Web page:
Mexico's new president vows to push for change-but already he is embroiled in a political scandal

WARREN CARAGATA December 5 1994


Mexico's new president vows to push for change-but already he is embroiled in a political scandal

WARREN CARAGATA December 5 1994


Mexico's new president vows to push for change-but already he is embroiled in a political scandal


For Ernesto Zedillo Ponce de León, it was supposed to have been a week of triumphant events heralding his accession this week to the Mexican presidency—the poor boy from the border town of Mexicali made good. First, there was a private meeting in Ottawa with Prime Minister Jean Chrétien and a dinner at 24 Sussex to prepare for the Dec. 9-11 summit of hemispheric leaders in Miami and the proposed inclusion of Chile in the North American Free Trade Agreement. Next, he flew to Washington for a similar get-acquainted session with President Bill Clinton. But even before the sash of office had been hung around the neck of the technocrat-turned-politician, Zedillo felt the sharp sting of political reality.

While the president-elect was practising diplomacy in the capitals of North America, Mexican attention was riveted on events at home. There, Deputy Attorney General Mario Ruiz Massieu caused shock waves with his announcement that he was resigning his post because of what he claimed had been high-level interference in his investiga-

tion of the September shooting death of his brother, José Francisco Ruiz Massieu, the secretary general of the Institutional Revolutionary Party (PRI), under whose banner Zedillo won the Aug. 21 election. It is a scandal that has shaken Mexico’s political elite and provided renewed affirmation of the tremendous struggle within the party between conservatives and reformers. (Zedillo straddles both camps; he is an advocate of reform who won election with crucial and timely backing from the conservatives and their chief political architect, Carlos Hank González.) It is also a controversy that has threatened Zedillo’s prestige even before he moves into the presidential compound in Mexico City. “This makes the transition of power extremely, extremely difficult,” said Sergio Sarmiento, an independent Mexican political commentator.

At a news conference in the capital, Ruiz told supporters and journalists that he was resigning “as an act of dignity.” He then accused three key figures in the PRI, which has governed Mexico without interruption since it was founded in 1929, of complicity in a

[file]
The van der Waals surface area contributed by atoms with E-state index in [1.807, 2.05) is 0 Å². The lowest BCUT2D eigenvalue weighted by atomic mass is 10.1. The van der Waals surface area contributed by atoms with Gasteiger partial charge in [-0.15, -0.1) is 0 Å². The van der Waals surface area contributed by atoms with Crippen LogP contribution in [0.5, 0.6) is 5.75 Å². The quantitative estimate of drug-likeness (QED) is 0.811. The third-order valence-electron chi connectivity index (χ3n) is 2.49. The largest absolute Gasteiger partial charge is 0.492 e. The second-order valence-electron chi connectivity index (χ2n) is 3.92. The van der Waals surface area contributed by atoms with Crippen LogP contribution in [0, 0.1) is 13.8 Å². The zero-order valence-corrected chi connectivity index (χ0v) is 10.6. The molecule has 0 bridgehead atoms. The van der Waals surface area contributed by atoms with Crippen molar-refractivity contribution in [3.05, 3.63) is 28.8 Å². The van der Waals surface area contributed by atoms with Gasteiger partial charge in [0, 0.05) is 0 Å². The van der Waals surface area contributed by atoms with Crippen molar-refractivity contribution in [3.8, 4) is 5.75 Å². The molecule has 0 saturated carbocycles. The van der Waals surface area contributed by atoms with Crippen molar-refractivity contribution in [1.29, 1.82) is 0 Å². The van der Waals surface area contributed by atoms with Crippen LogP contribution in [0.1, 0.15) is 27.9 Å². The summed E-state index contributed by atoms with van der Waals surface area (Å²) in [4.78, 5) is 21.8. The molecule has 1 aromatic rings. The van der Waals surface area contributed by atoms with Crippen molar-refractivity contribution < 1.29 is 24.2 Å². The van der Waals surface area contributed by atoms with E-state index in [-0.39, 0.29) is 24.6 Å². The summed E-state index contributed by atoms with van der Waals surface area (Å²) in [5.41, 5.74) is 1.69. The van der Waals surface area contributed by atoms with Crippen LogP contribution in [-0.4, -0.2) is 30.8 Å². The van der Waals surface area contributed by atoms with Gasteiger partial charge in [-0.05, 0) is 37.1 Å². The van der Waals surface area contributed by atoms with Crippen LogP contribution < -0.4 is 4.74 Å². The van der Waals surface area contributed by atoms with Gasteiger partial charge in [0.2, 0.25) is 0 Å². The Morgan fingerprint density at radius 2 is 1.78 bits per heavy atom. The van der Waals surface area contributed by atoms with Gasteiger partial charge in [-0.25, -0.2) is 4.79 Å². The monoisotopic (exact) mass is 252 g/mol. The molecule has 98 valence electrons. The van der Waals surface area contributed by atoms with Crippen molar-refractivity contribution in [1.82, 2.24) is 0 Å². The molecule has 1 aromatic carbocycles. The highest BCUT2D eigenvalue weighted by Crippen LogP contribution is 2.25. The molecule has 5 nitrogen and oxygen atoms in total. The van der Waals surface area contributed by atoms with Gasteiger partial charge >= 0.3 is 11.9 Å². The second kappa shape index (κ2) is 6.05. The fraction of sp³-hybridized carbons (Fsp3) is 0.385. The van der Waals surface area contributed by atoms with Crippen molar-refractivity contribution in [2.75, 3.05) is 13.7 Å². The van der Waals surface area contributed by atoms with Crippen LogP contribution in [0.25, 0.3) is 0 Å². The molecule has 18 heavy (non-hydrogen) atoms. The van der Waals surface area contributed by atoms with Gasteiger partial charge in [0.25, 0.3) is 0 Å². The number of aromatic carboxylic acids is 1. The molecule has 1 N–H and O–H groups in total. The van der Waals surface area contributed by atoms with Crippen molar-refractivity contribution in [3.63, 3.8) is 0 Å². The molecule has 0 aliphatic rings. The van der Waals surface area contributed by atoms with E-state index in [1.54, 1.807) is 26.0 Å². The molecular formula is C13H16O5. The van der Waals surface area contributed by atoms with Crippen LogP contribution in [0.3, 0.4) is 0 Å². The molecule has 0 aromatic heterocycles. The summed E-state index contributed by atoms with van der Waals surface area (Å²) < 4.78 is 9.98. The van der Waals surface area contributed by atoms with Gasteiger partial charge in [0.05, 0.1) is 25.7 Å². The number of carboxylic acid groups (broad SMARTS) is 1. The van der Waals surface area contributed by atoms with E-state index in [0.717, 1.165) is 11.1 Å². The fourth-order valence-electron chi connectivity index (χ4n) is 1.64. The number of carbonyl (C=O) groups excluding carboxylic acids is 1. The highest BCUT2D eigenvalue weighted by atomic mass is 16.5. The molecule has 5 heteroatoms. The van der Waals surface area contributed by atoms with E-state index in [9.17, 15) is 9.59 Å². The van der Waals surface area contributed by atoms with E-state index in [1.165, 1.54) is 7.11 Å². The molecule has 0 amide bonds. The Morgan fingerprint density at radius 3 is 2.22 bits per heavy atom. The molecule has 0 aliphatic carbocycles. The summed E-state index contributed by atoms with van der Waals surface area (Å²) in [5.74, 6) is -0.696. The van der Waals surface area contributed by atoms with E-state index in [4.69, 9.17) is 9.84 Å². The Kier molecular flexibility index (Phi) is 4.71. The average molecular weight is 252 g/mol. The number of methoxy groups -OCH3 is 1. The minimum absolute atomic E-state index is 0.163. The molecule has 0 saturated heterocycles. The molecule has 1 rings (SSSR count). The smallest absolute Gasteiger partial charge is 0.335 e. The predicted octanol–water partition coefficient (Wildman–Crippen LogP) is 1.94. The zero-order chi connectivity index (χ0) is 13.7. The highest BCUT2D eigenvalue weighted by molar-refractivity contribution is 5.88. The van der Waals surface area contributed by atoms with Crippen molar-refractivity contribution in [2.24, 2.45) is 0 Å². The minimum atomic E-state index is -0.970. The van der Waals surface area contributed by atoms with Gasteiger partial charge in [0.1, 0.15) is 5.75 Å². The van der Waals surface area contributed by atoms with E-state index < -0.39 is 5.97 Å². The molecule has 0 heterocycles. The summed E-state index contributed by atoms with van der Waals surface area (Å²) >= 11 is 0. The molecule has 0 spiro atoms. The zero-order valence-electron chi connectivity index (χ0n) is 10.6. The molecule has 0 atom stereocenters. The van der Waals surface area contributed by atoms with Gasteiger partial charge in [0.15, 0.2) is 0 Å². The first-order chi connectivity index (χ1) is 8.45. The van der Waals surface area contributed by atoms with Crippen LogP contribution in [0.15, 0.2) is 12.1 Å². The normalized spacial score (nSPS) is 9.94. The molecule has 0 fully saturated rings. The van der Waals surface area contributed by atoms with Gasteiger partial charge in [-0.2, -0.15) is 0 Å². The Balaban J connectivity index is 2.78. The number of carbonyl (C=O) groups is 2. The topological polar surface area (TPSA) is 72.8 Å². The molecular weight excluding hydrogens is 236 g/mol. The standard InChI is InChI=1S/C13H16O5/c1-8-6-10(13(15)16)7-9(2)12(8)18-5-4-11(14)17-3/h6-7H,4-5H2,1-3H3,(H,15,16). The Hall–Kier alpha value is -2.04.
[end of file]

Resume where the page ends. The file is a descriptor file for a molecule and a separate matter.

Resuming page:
coverup. “The investigation was being blocked and I could not be a part of that,” he said. Ruiz added he had evidence that would be sufficient to lay charges of “various crimes” against PRI president Ignacio Pichardo Pagaza, the party’s new secretary general, María de los Angeles Moreno, and Attorney General Humberto Benitez Treviño. All three later denied the allegations.

In Ottawa, speaking to Maclean’s on the eve of Ruiz’s announcement, Zedillo promised to make sure that both that investigation and another inquiry into the March 23 assassination of Luis Donaldo Colosio Murrieta, the PRI’s original candidate for president, go ahead unimpeded (page 28). In fact, one of his first responsibilities in office will be to decide whether to retain Benitez as attorney general or to replace him with a reformer. “Zedillo has to name a credible attorney general,” said Federico Estévez, a political scientist at the Technological InstiTUTE of Mexico. “He is forced into it by the cir-

cumstances.” Zedillo’s task will not be easy, though, because the

system itself has been tarnished and the credibility of the ruling party seriously damaged. For Mexico,

and for outgoing president Carlos Salinas de Gortari, it has been a horrible year. It started with the rebellion by a peasant group calling itself the Zapatistas last January in the poor southern state of Chiapas, where an uneasy truce now prevails. TJien came Colosio’s shooting death during a campaign appearance in Tijuana and the subsequent shooting in downtown Mexico City of Ruiz, who had joined the ranks of those pushing the PRI to accept political reforms that could end its monopoly on power. The deputy attorney general’s allegations of interference in the Ruiz case have also fed public disbelief in the official verdict that Colosio, an enthusiastic promoter of political and social change, was killed by